We are a team of remote sensing scientists and ecologists working together to investigate the impacts of global change on ecosystem dynamics through the use of remote sensing techniques.
Eduardo is an Academy of Finland Research Fellow and a Docent in remote sensing at the Department of Geosciences and Geography. He is a science enthusiast with particular interest in applying geospatial technology to understand the relations between nature and humans. He leads and coordinates several research projects as well as international collaboration with leading scientists in Brazil, Australia, Japan and many European countries. His current research topics focus on the understanding of environmental changes in terrestrial ecosystems, mainly using remote sensing and modelling tools.
Matheus is a postdoctoral researcher in the Earth Change Observation Lab since April 2019, whose research focuses on understanding what determines the structure and function of plant communities. His work uses remote sensing and field surveys to explore how tropical vegetation responds to global changes. His current project revolves around the use of terrestrial LiDAR to predict the effects of climate and fragmentation on tree canopies and ecosystem functioning in the Amazon, Malaysian Borneo and Kenyan forests. He received his PhD in Plant Sciences from the University of Cambridge in March 2019, where he used airborne LiDAR and field spectroscopy to investigate forest responses to El Niño events and oil palm expansion.
Yhasmin is a Remote Sensing researcher and an avid book-lover, whose work is inspired by ecological and environmental functioning and how natural ecosystems will face the daunting task of assessing climate change. She holds a Royal Society Newton International Fellowship at the Centre for Landscape and Climate Change (CLCR), University of Leicester – UK. Her project aims to unveil vegetation functioning and carbon dynamics over degraded and secondary forests in the Amazon.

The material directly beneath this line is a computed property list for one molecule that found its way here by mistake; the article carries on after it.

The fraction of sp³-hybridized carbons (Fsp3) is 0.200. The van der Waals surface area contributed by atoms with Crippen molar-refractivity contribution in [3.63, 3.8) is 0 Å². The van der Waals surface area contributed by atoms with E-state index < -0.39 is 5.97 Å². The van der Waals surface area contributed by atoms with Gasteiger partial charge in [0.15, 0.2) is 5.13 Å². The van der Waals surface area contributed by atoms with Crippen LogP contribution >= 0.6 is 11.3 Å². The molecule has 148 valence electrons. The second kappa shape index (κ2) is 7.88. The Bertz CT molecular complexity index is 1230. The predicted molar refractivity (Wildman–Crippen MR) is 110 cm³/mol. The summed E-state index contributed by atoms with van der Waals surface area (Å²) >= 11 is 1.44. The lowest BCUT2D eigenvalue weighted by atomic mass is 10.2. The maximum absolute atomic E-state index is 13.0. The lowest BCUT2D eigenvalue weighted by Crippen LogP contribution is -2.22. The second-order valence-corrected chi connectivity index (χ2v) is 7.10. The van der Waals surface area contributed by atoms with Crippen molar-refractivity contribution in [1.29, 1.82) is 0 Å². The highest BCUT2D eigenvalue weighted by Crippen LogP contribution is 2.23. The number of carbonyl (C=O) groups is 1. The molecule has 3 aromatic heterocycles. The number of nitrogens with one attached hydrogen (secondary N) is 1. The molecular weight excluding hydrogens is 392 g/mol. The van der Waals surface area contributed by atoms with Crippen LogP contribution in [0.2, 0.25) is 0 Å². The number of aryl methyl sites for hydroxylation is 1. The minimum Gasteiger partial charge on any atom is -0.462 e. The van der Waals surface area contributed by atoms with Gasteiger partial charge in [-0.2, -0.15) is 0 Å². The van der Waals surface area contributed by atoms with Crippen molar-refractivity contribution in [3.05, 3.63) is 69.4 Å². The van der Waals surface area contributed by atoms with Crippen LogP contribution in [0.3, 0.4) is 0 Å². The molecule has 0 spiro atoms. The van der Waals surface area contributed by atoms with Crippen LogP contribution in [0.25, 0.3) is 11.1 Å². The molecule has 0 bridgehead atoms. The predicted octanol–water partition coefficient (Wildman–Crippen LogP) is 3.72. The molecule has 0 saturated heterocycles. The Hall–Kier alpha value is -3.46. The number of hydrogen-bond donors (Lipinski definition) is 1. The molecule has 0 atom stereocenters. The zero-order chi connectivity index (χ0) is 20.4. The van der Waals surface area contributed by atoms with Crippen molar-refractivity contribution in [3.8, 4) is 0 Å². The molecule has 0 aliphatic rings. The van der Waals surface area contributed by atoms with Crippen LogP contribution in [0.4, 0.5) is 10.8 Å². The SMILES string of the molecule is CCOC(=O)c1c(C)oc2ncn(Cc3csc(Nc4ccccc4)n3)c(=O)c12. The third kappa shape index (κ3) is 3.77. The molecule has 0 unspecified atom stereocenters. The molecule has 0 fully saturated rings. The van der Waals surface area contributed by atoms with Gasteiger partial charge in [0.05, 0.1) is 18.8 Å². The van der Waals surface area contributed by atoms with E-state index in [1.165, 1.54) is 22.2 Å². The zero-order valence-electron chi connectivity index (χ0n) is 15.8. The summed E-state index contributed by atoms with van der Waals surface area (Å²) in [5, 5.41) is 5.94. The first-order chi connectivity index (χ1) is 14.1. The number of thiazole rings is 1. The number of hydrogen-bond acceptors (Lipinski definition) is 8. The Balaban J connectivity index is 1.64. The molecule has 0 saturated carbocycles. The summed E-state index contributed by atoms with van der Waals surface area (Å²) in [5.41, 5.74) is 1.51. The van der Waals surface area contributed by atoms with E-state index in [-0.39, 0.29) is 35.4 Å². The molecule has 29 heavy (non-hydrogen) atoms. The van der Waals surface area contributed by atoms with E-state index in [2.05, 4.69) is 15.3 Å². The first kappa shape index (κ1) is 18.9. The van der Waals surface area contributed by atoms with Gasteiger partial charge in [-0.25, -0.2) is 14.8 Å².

Iris finished her Master’s studies in Geoinformatics in July 2020. In her thesis she studied the microclimatological differences of varying tree canopy covers in Taita Hills, Kenya, using remote sensing and field measurements. Her interests lay in agriculture, forestry and climate change, and her next plan is to pursue a PhD to further expand her expertise in these topics.
Erone is a PhD student at the University of Helsinki, whose research focuses on investigating the logging effects on Borneo's forests through the use of Terrestrial Laser Scanners (TLS). He is a Forest Engineer from the University of Santa Catarina and obtained his master's degree in Remote Sensing from the National Institute for Space Research in Brazil.
Hanna is a second year MSc student in geoinformatics who is mainly interested in remote sensing. She studies elephant damage on the savanna tree architecture in Taita Hills Wildlife Sanctuary in Kenya using terrestrial LiDAR along with airborne LiDAR data. She also did her BSc thesis of the same area about biodiversity regeneration after elephant damage and assisted in a biomass field campaign for the TAITASMART-project in 2018. Hanna has worked as a teacher for the practical exercises of a remote sensing course in 2019 and 2020 and as a field course assistant in Taita Hills in 2020.
Lukas is pursuing an internship at the Tree-D Lab, as part of his B.Sc. in International Forest Ecosystem Management at the University for Sustainable Development Eberswalde. His research interests lay in climate change, the interaction of ecosystems with climate and the effect of human activities on this interaction. His research during the internship focuses on the effects of different land uses on the temperature of fragmented Amazonian forests.